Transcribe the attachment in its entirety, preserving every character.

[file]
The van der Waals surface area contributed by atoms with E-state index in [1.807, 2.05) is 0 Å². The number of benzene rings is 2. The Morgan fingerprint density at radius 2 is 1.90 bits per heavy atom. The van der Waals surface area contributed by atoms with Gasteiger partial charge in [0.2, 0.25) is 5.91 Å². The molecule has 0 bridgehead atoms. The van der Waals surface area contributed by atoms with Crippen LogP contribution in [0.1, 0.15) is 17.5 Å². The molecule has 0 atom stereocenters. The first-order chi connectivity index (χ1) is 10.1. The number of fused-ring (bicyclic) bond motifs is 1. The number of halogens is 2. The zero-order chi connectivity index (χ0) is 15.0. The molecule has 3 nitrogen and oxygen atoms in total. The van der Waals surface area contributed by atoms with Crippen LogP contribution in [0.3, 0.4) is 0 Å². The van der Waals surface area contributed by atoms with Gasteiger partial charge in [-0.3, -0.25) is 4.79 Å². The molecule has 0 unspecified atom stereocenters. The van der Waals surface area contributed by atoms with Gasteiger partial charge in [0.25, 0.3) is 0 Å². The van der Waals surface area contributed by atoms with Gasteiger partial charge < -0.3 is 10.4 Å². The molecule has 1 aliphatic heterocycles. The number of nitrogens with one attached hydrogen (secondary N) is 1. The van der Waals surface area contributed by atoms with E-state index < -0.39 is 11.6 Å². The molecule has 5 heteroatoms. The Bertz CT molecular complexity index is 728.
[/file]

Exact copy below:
The van der Waals surface area contributed by atoms with E-state index in [1.807, 2.05) is 0 Å². The number of benzene rings is 2. The Morgan fingerprint density at radius 2 is 1.90 bits per heavy atom. The van der Waals surface area contributed by atoms with Gasteiger partial charge in [0.2, 0.25) is 5.91 Å². The molecule has 0 bridgehead atoms. The van der Waals surface area contributed by atoms with Crippen LogP contribution in [0.1, 0.15) is 17.5 Å². The molecule has 0 atom stereocenters. The first-order chi connectivity index (χ1) is 10.1. The number of fused-ring (bicyclic) bond motifs is 1. The number of halogens is 2. The zero-order chi connectivity index (χ0) is 15.0. The molecule has 3 nitrogen and oxygen atoms in total. The van der Waals surface area contributed by atoms with Crippen LogP contribution in [0.3, 0.4) is 0 Å². The van der Waals surface area contributed by atoms with Gasteiger partial charge in [-0.3, -0.25) is 4.79 Å². The molecule has 0 unspecified atom stereocenters. The van der Waals surface area contributed by atoms with Gasteiger partial charge in [0.25, 0.3) is 0 Å². The van der Waals surface area contributed by atoms with Gasteiger partial charge < -0.3 is 10.4 Å². The molecule has 1 aliphatic heterocycles. The number of nitrogens with one attached hydrogen (secondary N) is 1. The van der Waals surface area contributed by atoms with E-state index < -0.39 is 11.6 Å². The molecule has 5 heteroatoms. The Bertz CT molecular complexity index is 728.